50% of California light duty fleet and 15% of heavy vehicle fleet to be electric by 2025
Already one of the most ambitious political forces in terms of EV adoption, California is putting even further legislative power behind zero-emission technologies. October 10 saw State Governor Jerry Brown sign 11 bills with various methods of driving uptake through incentives, minimum fleet electrification targets, new charging infrastructure and much more.
In a press release, the governor’s office noted that Brown has signed off on the following pieces of legislation:
- SB 498 by Senator Nancy Skinner (D-Berkeley) – Requires at least 50% of the state’s light-duty vehicle (LDV) fleet to be zero-emission by 2025, up from the current goal of 25% by 2020.
- AB 188 by Assemblymember Rudy Salas Jr. (D-Bakersfield) – Strengthens California’s program to remove the most polluting vehicles from the road by allowing certain LD trucks to qualify as a replacement vehicle so long as the truck meets higher vehicle efficiency standards.
- AB 544 by Assemblymember Richard H. Bloom (D-Santa Monica) – Extends California’s program to allow certain clean alternative fuel vehicles to use high-occupancy vehicle (carpool) lanes.
- AB 615 by Assemblymember Jim Cooper (D-Elk Grove) – Extends the income caps for the Clean Vehicle Rebate Project to continue providing air quality and greenhouse gas emissions reduction benefits through programs that encourage the purchase of zero-emissions vehicles.
- AB 630 by Assemblymember Jim Cooper (D-Elk Grove) – Codifies a clean-car program that benefits low-income residents by helping them replace high-polluting vehicles with cleaner and more efficient vehicles.
- AB 739 by Assemblymember Ed Chau (D-Monterey Park) – Requires at least 15% of specified heavy-duty vehicles (HDVs) newly purchased by state agencies to be zero-emission beginning in 2025, and at least 30% of those vehicles to be ZEV beginning in 2030.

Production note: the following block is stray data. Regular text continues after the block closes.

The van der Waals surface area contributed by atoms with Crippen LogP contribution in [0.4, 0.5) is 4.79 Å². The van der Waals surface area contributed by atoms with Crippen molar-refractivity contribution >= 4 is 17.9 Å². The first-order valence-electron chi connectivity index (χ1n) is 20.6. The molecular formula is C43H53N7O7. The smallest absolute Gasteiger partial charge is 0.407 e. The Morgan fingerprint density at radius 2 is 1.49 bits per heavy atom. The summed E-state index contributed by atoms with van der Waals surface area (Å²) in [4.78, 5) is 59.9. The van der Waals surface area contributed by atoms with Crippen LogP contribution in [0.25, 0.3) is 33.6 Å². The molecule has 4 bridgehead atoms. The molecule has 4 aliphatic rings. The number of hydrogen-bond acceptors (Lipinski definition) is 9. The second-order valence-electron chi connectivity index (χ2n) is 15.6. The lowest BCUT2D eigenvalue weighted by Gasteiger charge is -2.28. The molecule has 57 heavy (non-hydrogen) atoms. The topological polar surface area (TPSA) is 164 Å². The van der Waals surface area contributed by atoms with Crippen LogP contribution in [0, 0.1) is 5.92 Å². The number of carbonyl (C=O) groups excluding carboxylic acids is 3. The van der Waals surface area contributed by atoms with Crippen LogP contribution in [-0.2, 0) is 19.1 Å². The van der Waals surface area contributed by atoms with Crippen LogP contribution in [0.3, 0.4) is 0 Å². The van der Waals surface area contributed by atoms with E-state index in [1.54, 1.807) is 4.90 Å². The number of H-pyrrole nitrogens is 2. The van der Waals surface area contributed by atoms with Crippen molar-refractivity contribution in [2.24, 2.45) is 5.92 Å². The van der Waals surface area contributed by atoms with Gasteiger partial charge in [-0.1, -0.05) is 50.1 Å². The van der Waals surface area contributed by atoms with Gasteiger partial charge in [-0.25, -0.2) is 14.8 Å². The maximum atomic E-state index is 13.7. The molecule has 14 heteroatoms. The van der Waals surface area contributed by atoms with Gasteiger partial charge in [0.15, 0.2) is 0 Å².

- AB 1073 by Assemblymember Eduardo Garcia (D-Coachella) – Extends the requirement for funding of early deployment of clean heavy-duty trucks as part of California’s Clean Truck, Bus and Off-Road Vehicle program.
- AB 1082 and AB 1083 by Assemblymember Autumn R. Burke (D-Inglewood) – Authorise pilot programs to allow for new electric vehicle charging stations at state parks and beaches. A signing message for the bills can be found here.
- AB 1274 by Assemblymember Patrick O’Donnell (D-Long Beach) – Temporarily expands the smog check exemption to vehicles eight model years old or newer while increasing the smog abatement fee to strengthen air quality programs.
- AB 1317 by Assemblymember Adam Gray (D-Merced) – Adds stationary irrigation or water conveyance engines to the list of equipment eligible for air quality incentives.
- AB 1452 by Assemblymember Al Muratsuchi (D-Torrance) – Authorizes local jurisdictions to dedicate on-street parking spaces on public streets for the exclusive purpose of charging a parked electric vehicle, provided appropriate signage is installed.
A full text of the bills, is available at: http://leginfo.legislature.ca.gov
Certainly some are more wide-reaching than others. Perhaps most important is the commitment to fleet electrification; given that the state operates nearly 50,000 vehicles in total, including HDVs and LDVs, ensuring that almost half of them are electric by 2030 will be a major undertaking – and one with sizable rewards for automakers.
Incentives such as use of carpool lanes also give an indication of the kind of perks that may be retained for electric drivers even after larger grants and rebates are rolled back. It is encouraging therefore that policies are being put in place to ensure continued adoption.
There’s still a long way to go, but many of these progressive bills suggest other states and nations have much to learn from California’s approach to EV adoption.